Hope the move goes well and you find everything you need unbroken!

Thanks for sharing, I am planning on playing around with MQTT on an Argon myself.

There is nothing more important than learning new things. A lot can change in a lifetime.

My grandfather was born in the 1880s. At that time people traveled by horse, horse-drawn wagons, and steam-powered railroads / boats. There were few ways to communicate beyond the range of the human voice. These included smoke signals, using signal flags, or using Morse code via the telegraph or flashing lights.

Late in his life, I had the pleasure of watching TV with my grandfather as Neil Armstrong stepped onto the lunar surface. I didn’t think much about it at the time. Some years later, I came across a “Book of Knowledge” that was published in the 1880s. The tome was written in a “question and answer” format, and one of the questions it tried to answer was: “Will man ever travel to the moon?”. The answer started with the words: “Even if we could build a cannon big enough…”. That made realize the magnitude of change that my grandfather had witnessed. He saw the invention of the radio, automobiles, airplanes, rockets, television, telephone, nuclear fission, and a host of other technologies. In a way, he witnessed a “big bang” in many technologies.

I was born the same year the transistor was invented. A couple of years later, Popular Mechanics published the statement" Computers in the future may weigh no more than 1.5 tons.". I think we can agree that this was a true statement. Core memory was invented when I was 4-years old. After college, I was hired to program an IBM mainframe that had 16K of memory. That was in the 1970s, so a lot has happened in the past 50 years, and the pace of change is accelerating.

Today, we are witnessing big-bangs in Deep Learning and Quantum Computing. These technologies will fuel even faster acceleration in the future. Those who are eager to learn will never run out of opportunities.

4 Likes

Agreed! 1.5 tons…dang. lol.

I have been using your script to help me learn the MQTT operations. It’s slow going but it is helping a lot, thank you!

Hi Bear,
Really enjoyed your story of your grandfather , and the history lesson. its amazing how far we have come in a short time.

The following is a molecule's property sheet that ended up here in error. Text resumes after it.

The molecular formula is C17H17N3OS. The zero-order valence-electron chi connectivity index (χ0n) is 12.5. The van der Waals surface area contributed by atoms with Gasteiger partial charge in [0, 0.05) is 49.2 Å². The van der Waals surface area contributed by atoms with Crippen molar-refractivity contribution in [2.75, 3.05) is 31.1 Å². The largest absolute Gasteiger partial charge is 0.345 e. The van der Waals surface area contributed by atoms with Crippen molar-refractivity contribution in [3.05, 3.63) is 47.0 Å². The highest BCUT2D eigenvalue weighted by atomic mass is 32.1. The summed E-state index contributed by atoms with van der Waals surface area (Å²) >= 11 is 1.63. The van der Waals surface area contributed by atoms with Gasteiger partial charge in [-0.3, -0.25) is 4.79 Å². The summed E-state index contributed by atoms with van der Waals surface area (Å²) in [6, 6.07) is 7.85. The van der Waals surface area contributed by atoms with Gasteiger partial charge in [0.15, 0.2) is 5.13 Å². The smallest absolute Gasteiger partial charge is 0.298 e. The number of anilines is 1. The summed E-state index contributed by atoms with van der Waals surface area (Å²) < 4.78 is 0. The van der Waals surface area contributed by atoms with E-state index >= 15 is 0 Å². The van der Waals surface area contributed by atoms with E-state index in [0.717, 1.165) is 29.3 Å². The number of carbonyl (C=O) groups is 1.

Anyway just a question . As you are using particle functions there are going to the cloud, so online and back to HA with is local. Is that right or is the Particle running MQTT local.That is what i would like to do keep everything offline.
Thanks

I use “unsecure” MQTT ONLY to communicate between devices and Home Assistant via the local network.

I have two paths for communicating with my devices via the internet.

  1. The primary path is via the Particle Cloud.

  2. The secondary path is via my Home Assistant server (which runs on an RPi).

a.) My Google WiFi router exposes the RPi ports used by the Home Assistant Console.
b.) The RPI runs SSL to make HA communications secure.
c.) The RPi uses DuckDNS so authorized devices can find the HA server via the internet.

FYI: My MPU coding processes triggers, checks status, detects changes, and reports status

  • Triggers are initiated by either an MQTT subscription message or via a Particle Function. They simply trigger the change and exit.

  • Status checking is performed at regular intervals … say every 2 seconds or whatever makes sense for the application.

  • Changes are detected by comparing current status to the last reported status.

  • Reporting involves publishing an MQTT status message with the retain-flag turned on. The MQTT server then sends the status message to all devices that have subscribed to the status message.

  • The retain-flag tells the MQTT server to resend the most current status message to any device that reconnects to the MQTT server. This allows devices that reboot or reconnect after an outage to immediately know the current status.